Be prepared to have the difficult conversations. At times some people can become so wrapped up in their own need to be ‘right’ that they are unable to see the effect that their behaviour has on others. As a leader you must be ready to give them honest and timely feedback, particularly when they are having a direct effect on team moral.
Take charge. When you see conflict starting to become disruptive to the team focus and effort you can try chose to ignore it, blame others for it, try to deal with it through thinly veiled hints and suggestions; or you can be direct, clarify what is going on, and attempt to reach a resolution using the most suitable style, or mixtures of styles outlined above. These are the times when those in management and leadership positions must be ready to earn their salaries, no matter how conflict averse they feel.
Remember feelings matter. No matter how well you deal with conflict there may be some in the team who feel that they have ‘lost’ in some way. They may be left feeling battered and bruised, defeated, treated unfairly, powerless or inferior. They may also be thinking that their judgment or status has been called into question or weakened in some way. It is crucial that you remain aware of the emotional impact that conflict can have on some and be prepared to deal with the potential ‘fallout’.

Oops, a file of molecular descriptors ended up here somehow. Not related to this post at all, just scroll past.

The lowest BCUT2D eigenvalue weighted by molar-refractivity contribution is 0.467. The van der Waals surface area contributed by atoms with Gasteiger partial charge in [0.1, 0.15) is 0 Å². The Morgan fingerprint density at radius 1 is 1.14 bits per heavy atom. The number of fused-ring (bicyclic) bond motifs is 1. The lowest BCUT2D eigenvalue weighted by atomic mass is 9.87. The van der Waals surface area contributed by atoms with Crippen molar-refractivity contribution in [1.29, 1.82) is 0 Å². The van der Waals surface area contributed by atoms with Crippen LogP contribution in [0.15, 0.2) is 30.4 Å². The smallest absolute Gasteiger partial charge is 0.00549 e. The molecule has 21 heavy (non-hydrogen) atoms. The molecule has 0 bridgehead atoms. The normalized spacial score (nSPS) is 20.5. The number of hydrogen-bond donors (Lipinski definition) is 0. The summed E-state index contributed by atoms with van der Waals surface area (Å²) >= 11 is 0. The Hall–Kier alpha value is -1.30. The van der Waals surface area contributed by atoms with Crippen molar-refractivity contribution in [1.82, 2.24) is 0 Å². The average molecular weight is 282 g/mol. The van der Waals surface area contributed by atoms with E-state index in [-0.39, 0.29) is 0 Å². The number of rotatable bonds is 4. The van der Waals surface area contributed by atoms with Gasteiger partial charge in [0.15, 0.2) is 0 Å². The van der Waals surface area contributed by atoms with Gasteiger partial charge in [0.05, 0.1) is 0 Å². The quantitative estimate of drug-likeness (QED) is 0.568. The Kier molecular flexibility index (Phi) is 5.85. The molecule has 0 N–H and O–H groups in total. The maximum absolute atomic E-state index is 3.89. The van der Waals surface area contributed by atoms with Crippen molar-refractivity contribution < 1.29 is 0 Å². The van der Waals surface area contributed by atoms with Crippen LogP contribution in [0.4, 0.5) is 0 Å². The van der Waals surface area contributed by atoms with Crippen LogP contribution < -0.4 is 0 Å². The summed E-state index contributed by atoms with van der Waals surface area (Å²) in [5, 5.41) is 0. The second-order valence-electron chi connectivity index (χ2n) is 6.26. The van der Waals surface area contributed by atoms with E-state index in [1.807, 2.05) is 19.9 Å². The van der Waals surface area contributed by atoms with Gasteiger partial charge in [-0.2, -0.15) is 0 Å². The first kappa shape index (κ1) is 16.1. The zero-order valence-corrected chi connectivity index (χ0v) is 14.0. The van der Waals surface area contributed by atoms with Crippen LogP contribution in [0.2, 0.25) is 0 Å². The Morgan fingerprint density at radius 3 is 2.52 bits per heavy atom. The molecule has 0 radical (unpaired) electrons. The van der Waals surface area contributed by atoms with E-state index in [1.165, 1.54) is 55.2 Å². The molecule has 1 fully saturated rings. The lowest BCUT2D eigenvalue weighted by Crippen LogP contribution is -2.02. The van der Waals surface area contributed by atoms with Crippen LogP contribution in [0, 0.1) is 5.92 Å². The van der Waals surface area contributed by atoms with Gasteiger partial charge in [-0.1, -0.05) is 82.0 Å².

Conflict can be constructive as long as it is managed and dealt with directly and quickly. By respecting the natural differences between people and being prepared to resolve conflict when it happens, you will be able to maintain a healthy and creative team environment. The key is to remain open to other people’s ideas, beliefs, and assumptions. When team members begin to see issues from other perspectives, it opens up new ways of thinking, leading to new and innovative solutions and better team performance.
Thank you for reading and please share this post with others who you think may find it helpful.
This is an extract from the LeaderFocus App for the iPad available on iTunes. To learn more and to download the LeaderFocus App click on the icon. Keith Barnwell is a leadership development specialist and executive coach at It’s All About Leadership